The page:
27 Best Songs From 2016

2016 was a vibrant year for music and one of the best of the decade. No matter the style and artists you were into, chances are some great tunes hit your ears.

So what were some of the best songs from 2016? Join us as we take a look at a few of the tracks that made 2016 so special.

1. “Your Best American Girl” by Mitski

Mitski was an underground indie artist at the start of 2016, but her album Puberty 2 and song “Your Best American Girl” helped her break into the mainstream and become the star she is today.

“Your Best American Girl” sees Mitski talk about the difficulties she faced due to her racial identity of being Japanese-American. The song is autobiographical, and Mitski sings of a relationship that cannot work out due to racial tension. The song begins very quietly before exploding into bombast during the chorus.

2. “Formation” by Beyoncé

“Formation” was a surprise for Beyoncé fans. She announced the song and released the music video with no build-up, and the video began life unlisted. The only way to find the video was to follow a link Beyoncé posted.

“Formation” was a smash hit for the already very successful Beyoncé, and it is another excellent example of her female empowerment music. The song has trap influences that have become bigger in popular music since its release. Beyoncé performed this song during the Super Bowl 50 halftime show.

3. “Lazarus” by David Bowie

David Bowie shocked the world by releasing his 26th studio album Blackstar in 2016 with little fanfare. Two days after he released the album, David Bowie passed away from a cancer diagnosis almost nobody knew about.

“Lazarus,” as well as the rest of the Blackstar album, is autobiographical. Bowie sings about accepting death and critics see the song as an epitaph for the man’s legendary career. Many listeners believe Bowie was singing about the increase in fame he expected from his death.

4. “Ultralight Beam” by Kanye West (ft. Chance the Rapper, The-Dream, Kelly Price, and Kirk Franklin)

Kanye West and his album The Life of Pablo went through a tumultuous year in 2016. The album was plagued with a troubled production and frequent revisions, and the media tour for promotion was not without controversy.

“Ultralight Beam” is a testament to West's ability to reinvent himself as a producer. Moving away from soul-inspired hip-hop to gospel music, “Ultralight Beam” is a touching song about faith and one man’s struggle with it. The production and featured tracks add to the song, and it remains one of the best album openers in West’s discography.

5. “Cranes in the Sky” by Solange

Solange took inspiration from soul and classic R&B music for “Cranes in the Sky.” The result is one of the singer’s best-remembered songs and a Grammy Award. The instrumental track came before the lyrics, and Solange wrote them while listening to the instrumentation.

The lyrics talk about a person trying to avoid talking about something that is bothering them. They want to steer clear of the pain and focus on things that do not upset them as much.

6. “Work” by Rihanna (ft. Drake)

When two supernovas of pop music team up, is it any surprise when the resulting song is a smash hit with critical acclaim? Drake and Rihanna collaborated on “Work,” one of the Barbadian singer's best songs. “Work” takes inspiration from several genres, including R&B, reggae, pop, and dance hall music.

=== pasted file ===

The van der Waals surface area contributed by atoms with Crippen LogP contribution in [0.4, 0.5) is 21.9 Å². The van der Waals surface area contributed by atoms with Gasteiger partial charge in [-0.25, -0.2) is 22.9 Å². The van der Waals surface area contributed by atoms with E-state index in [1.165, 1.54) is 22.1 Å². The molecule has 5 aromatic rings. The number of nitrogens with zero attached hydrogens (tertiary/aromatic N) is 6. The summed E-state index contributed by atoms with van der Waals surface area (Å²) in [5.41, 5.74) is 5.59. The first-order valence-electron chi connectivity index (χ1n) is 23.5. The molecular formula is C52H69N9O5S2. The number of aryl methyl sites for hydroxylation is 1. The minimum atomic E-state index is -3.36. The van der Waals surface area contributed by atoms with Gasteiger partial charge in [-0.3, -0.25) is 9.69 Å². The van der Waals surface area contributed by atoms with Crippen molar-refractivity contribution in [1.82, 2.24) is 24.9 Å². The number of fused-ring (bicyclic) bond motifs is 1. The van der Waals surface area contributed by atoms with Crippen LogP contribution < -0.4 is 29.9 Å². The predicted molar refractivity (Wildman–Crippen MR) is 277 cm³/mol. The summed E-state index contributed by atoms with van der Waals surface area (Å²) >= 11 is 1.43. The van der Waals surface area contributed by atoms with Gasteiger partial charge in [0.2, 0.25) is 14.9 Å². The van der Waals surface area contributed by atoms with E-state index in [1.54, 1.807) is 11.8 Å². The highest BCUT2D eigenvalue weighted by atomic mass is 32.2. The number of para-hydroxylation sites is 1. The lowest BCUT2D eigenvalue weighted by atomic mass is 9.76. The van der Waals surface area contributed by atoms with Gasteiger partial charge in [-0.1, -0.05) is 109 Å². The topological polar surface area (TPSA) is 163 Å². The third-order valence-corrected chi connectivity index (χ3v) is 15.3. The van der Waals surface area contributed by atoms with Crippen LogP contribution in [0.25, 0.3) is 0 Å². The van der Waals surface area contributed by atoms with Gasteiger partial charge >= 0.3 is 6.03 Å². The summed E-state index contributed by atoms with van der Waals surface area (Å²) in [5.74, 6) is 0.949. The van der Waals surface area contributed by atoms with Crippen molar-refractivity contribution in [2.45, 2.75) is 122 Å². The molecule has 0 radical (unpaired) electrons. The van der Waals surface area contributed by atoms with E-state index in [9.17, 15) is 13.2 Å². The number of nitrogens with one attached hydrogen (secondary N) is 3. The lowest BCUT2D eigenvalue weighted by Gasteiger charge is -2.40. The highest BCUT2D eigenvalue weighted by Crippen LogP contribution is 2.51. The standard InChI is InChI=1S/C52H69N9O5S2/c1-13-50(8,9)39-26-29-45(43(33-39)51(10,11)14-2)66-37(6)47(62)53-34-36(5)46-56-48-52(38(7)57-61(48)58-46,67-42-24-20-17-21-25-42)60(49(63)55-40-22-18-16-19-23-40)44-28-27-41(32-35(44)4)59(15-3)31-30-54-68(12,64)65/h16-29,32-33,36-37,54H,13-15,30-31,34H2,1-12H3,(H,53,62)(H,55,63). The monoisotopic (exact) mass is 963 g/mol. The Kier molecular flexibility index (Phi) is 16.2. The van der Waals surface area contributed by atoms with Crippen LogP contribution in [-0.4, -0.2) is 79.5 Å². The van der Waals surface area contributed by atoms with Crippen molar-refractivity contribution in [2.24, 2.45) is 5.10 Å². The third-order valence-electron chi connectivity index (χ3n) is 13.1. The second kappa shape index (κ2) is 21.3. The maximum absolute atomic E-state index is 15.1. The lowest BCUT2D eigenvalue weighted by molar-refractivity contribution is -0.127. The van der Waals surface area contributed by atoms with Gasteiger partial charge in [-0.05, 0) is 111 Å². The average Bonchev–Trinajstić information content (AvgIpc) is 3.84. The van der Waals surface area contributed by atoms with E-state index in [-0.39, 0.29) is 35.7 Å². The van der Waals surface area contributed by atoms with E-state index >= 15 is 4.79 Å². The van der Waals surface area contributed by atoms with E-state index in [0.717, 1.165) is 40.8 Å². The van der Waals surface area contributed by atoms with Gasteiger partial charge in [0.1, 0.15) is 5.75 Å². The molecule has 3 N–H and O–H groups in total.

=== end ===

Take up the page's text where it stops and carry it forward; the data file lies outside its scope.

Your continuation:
The song put Rihanna in rarefied air, giving her the fourth-most number-one songs of all time behind only Elvis Presley, Mariah Carey, and The Beatles. The production subtly samples from other songs and uses slight auto-tune on Rihanna’s voice.

7. “Shut Up Kiss Me” by Angel Olsen

Angel Olsen kept the spirit of rock and roll alive in 2016 with her album My Woman, which established her as one of the leading ladies of indie rock music. Olsen said in interviews that the album and its songs focus on the difficulties of being a woman in the modern age.

“Shut Up Kiss Me” is a typical rock song with elements of romance. The song is both upbeat and melancholy at once and reflects the tumultuous feelings one has when in love.

8. “Drone Bomb Me” by ANOHNI

“Drone Bomb Me” is the last single ANOHNI released, but it is a powerful dance track. She is part of the band Antony and the Johnsons, but this song and its accompanying album were independent projects.

The song draws on real-world issues and is a love song from the perspective of a girl from the Middle East. Her family was killed in a drone strike, and she has lost the will to live, hoping to be the next person killed by an attack.

9. “Ivy” by Frank Ocean

Frank Ocean stunned the world in 2016 with his album Blonde, and the song “Ivy” from the album was perhaps his best work. Regardless of where you put “Ivy” in the ranking of all of Frank Ocean’s music, it is one of the best songs of 2016.

“Ivy” takes plenty of inspiration from indie rock, and Rostam Batmanglij of Vampire Weekend produced the song. Ocean sings about regret and the loss of youth and innocence. “Ivy” is a powerful track that left a mark on everyone who heard it.

10. “True Love Waits” by Radiohead

For many years, “True Love Waits” was the best-kept secret of Radiohead's discography. The band never recorded the song in the studio; the only way to listen to it was a live track from a concert in Oslo.

Radiohead recorded a studio version in 2016, and it lived up to fans' expectations. The song is a powerful and melancholy track to close the band’s A Moon Shaped Pool album. Not only is “True Love Waits” one of the best songs of 2016, but it is also one of the saddest ever recorded.

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